Feynman Grand Prize


Foresight Institute offers a $250,000 prize for the first persons to design and build two nanotechnology devices - a nano-scale robotic arm and a computing device that demonstrates the feasibility of building a nanotechnology computer.

Nanotechnology is an emerging technology based upon the ability to assemble individual molecules and atoms into precise structures. Its realization will pave the way for building such devices as supercomputers the size of a sugar cube, and nanorobots that could repair damage inside human cells. The large cash prize is expected to focus the efforts of many researchers working in nanotechnology-related fields.


$250,000 Feynman Grand Prize

Foresight Institute Offers $250,000 Feynman Grand Prize
For Major Advances In Molecular Nanotechnology

Palo Alto, CA - Foresight Institute, a not-for-profit organization dealing with nanotechnology-related issues, is offering a $250,000 cash prize to the first individual or group to achieve specific major advances in molecular nanotechnology.

To win the Feynman Grand Prize, entrants must design and construct a functional nanometer-scale robotic arm with specified performance characteristics, and also must design and construct a functional nanometer-scale computing device capable of adding two 8-bit binary numbers.

Nanotechnology is an emerging technology based on the ability to assemble individual molecules and atoms into precise structures. Its realization will allow the construction of supercomputers the size of a sugar cube, pollution-free manufacturing, and molecular-scale robots that could repair damage in individual human cells. More than one billion such nanorobots would fit inside a single drop of blood.

"Foresight Institute expects this large prize to attract the interest of talented people working in the many sciences and technologies bearing upon molecular nanotechnology," said K. Eric Drexler, Ph.D., Founder of Foresight Institute and author of several books defining the technology.

Prizes have long played a key role in technological advancement. For example, Charles Lindbergh flew the Atlantic Ocean to claim a $25,000 cash prize. More recently, the £50,000 ($95,000) Kremer prize led to the realization of man's age-old dream of man-powered flight. "The Feynman Prize will recognize one of the most significant technological breakthroughs in human history," Drexler said."However, the rewards awaiting those who achieve significant nanotechnology breakthroughs will be far greater than the prize itself."

Funds for the $250,000 Feynman Grand Prize have been donated to Foresight Institute by individuals interested in advancing the progress of nanotechnology, and are being conservatively invested. Fund raising is continuing in an effort to increase the prize to $1 million, Drexler said.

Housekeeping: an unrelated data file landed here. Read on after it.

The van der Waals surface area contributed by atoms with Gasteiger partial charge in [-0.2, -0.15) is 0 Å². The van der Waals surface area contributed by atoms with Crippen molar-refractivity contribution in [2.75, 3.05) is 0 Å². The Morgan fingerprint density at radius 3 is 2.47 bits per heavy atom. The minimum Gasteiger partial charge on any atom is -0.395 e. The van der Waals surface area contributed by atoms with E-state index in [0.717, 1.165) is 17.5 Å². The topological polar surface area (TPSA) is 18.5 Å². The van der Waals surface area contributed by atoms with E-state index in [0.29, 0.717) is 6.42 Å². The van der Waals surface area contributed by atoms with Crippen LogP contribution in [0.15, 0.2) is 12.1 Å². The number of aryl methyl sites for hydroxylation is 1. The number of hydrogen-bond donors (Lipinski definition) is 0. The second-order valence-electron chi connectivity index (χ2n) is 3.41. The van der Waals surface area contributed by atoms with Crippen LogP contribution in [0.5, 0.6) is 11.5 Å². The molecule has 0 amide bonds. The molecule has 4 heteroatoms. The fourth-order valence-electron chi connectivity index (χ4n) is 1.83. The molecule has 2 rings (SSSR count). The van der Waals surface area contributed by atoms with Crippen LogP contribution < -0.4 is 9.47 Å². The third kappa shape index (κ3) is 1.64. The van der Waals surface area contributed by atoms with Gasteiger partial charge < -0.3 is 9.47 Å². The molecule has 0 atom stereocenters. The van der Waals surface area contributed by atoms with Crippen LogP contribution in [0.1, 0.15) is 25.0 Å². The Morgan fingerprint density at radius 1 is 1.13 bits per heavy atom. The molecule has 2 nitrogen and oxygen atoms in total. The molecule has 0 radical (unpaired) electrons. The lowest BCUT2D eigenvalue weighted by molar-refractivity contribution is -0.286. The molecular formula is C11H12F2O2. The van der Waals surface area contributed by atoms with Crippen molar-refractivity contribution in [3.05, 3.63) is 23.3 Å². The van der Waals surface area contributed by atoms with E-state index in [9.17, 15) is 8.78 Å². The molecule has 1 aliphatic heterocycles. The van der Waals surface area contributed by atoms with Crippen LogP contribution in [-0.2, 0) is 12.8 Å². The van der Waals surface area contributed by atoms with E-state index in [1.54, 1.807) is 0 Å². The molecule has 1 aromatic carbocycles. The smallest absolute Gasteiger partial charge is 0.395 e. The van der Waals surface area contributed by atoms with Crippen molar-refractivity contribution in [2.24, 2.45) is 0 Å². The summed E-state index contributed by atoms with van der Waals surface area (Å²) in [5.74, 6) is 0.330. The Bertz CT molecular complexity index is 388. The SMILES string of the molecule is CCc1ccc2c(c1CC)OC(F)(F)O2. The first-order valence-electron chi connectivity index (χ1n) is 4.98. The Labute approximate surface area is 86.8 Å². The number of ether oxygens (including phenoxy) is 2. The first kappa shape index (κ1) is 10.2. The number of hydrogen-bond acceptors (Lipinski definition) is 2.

Foresight Institute will continue to offer its annual Feynman Prize for the most significant recent advance in nanotechnology.

Specifications for the Feynman Grand Prize require the winning entrant to:

The Feynman Grand Prize is named in honor of Nobel Prize winning physicist Dr. Richard P. Feynman, who in 1959 pointed in the direction of molecular nanotechnology in a talk at California Institute of Technology, "There's Plenty of Room at the Bottom." Carl Feynman, son of the late Nobel laureate, has participated in the definition of requirements for the Feynman Grand Prize and comments, "I'm delighted that Foresight Institute chose to name this prize after my father. It will be an important prize for an important accomplishment."

Foresight Institute is a not-for-profit organization headquartered in Palo Alto, California. Its mission and fundamental goal is betterment of the human condition, especially as it is related to molecular nanotechnology. It seeks to pursue its mission by:

Funds for the Feynman Grand Prize have been donated by two entrepreneurs associated with Foresight Institute who support its goals. They are James R. Von Ehr II, formerly founder of Altsys Corporation, and currently vice president at Macromedia, a leading computer software company; and Marc Arnold, chief executive officer of Angel Technologies, a St. Louis-based wireless telecommunication company.

Foresight Institute is open to membership by any interested individual or organization. It sponsors major conferences on molecular nanotechnology and provides technical and policy development information through its World Wide Web site located at http://www.foresight.org. Official detailed specifications of the Feynman Grand Prize requirements will be posted there. The site also provides links to many other nanotechnology-related sites on the Internet. Foresight Institute also publishes a quarterly Foresight Update newsletter for members. For more information about membership and its benefits, interested persons may contact Foresight Institute at (650) 917-1122 or e-mail foresight@foresight.org.